Here is how the Latin American debt of an estimated $400 billion is affecting individual nations:

*BRAZIL: Holding the world's largest foreign debt, estimated at $124 billion, Brazil suspended debt payments for one year in February 1987 and is renegotiating refinancing. Labor discontent is widespread because of austerity program needed to satisfy creditors.

*MEXICO: With a debt of $104 billion, Mexico suspended payments on principal in 1982. It is now up to date on payments, but internal belt-tightening measures have been unpopular and threaten to undermine the domination of the ruling Institutional Revolutionary Party, in power since 1929.

*ARGENTINA: Suspended payments on its foreign debt of $56 billion in April 1987. No prospect of getting new financing until after May 14 presidential elections.

*VENEZUELA: President Carlos Andres Perez on March 3 announced suspension of debt payments after rioting, resulting from an austerity plan, led to 260 deaths. Venezuelan authorities are negotiating to refinance debt of $33 billion.

*CHILE: President Augusto Pinochet, using tough measures against dissidents, has kept his nation up to date on payments on a debt of $17.7 billion. Chile has strictly complied with its International Monetary Fund agreements and last year reduced its debt by $1.5 billion.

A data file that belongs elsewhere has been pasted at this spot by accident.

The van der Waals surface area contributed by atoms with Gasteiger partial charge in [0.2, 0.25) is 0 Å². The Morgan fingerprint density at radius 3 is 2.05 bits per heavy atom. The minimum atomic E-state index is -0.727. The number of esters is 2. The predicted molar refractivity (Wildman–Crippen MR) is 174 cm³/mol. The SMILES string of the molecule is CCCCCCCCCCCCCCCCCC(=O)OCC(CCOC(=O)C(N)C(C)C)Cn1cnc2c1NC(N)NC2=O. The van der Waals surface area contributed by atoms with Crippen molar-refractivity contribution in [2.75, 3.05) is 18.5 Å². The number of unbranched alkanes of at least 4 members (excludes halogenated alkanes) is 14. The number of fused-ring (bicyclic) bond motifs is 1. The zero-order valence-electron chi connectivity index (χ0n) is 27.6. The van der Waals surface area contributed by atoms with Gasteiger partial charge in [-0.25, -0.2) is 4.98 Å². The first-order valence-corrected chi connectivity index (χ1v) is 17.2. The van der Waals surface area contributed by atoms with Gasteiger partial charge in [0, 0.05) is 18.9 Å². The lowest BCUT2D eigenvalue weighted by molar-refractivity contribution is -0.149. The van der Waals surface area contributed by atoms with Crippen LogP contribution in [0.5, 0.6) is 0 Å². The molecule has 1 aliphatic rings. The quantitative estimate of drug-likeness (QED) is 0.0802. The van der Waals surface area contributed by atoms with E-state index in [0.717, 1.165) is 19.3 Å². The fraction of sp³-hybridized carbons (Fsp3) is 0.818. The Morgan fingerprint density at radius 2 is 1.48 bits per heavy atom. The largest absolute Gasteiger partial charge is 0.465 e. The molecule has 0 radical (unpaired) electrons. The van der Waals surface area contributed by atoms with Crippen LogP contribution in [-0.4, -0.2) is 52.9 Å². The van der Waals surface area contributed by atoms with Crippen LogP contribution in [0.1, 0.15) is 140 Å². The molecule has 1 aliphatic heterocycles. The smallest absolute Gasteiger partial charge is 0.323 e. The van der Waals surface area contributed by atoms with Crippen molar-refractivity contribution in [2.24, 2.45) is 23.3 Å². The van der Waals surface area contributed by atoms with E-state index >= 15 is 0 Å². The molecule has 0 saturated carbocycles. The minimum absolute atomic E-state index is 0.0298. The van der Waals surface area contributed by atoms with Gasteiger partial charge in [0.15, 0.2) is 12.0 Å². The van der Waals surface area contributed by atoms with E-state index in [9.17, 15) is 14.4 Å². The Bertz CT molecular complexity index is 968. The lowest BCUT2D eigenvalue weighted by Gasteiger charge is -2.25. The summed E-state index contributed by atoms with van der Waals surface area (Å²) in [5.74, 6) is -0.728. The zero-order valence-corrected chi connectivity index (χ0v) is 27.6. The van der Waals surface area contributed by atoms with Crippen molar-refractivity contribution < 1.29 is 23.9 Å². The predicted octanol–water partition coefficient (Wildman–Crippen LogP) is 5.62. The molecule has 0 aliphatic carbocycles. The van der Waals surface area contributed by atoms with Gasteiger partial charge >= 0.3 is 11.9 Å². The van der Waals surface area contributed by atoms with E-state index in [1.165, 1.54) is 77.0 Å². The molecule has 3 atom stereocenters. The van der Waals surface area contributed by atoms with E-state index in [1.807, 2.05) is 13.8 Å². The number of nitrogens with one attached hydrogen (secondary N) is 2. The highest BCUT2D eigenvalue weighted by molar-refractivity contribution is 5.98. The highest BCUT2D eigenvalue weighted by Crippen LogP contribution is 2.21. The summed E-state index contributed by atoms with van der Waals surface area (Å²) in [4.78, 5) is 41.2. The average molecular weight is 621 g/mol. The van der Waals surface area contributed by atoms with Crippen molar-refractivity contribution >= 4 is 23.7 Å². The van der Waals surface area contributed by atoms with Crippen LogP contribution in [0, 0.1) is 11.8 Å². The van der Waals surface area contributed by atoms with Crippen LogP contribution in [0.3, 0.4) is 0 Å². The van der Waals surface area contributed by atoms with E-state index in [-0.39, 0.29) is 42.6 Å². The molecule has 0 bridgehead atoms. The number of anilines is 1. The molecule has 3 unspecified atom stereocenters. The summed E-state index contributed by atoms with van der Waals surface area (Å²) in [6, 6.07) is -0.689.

*PERU: In 1985 President Alan Garcia announced Peru would only pay an amount equivalent to 10 percent of its exports to meet payments on a foreign debt that is now $16.2 billion. The IMF and the Inter-American Development Bank have declared Peru ineligible for new loans.

*COLOMBIA: Usually a good payer, but, because of difficulties in renewing credit, it suspended some interest payments this year on a foreign debt of $16 billion.

*ECUADOR: Suspended payments on its debt of $11 billion in March 1987 for lack of foreign exchange after oil exports were stopped when an earthquake broke a critical pipeline. President Rodrigo Borja is trying to arrange for refinancing.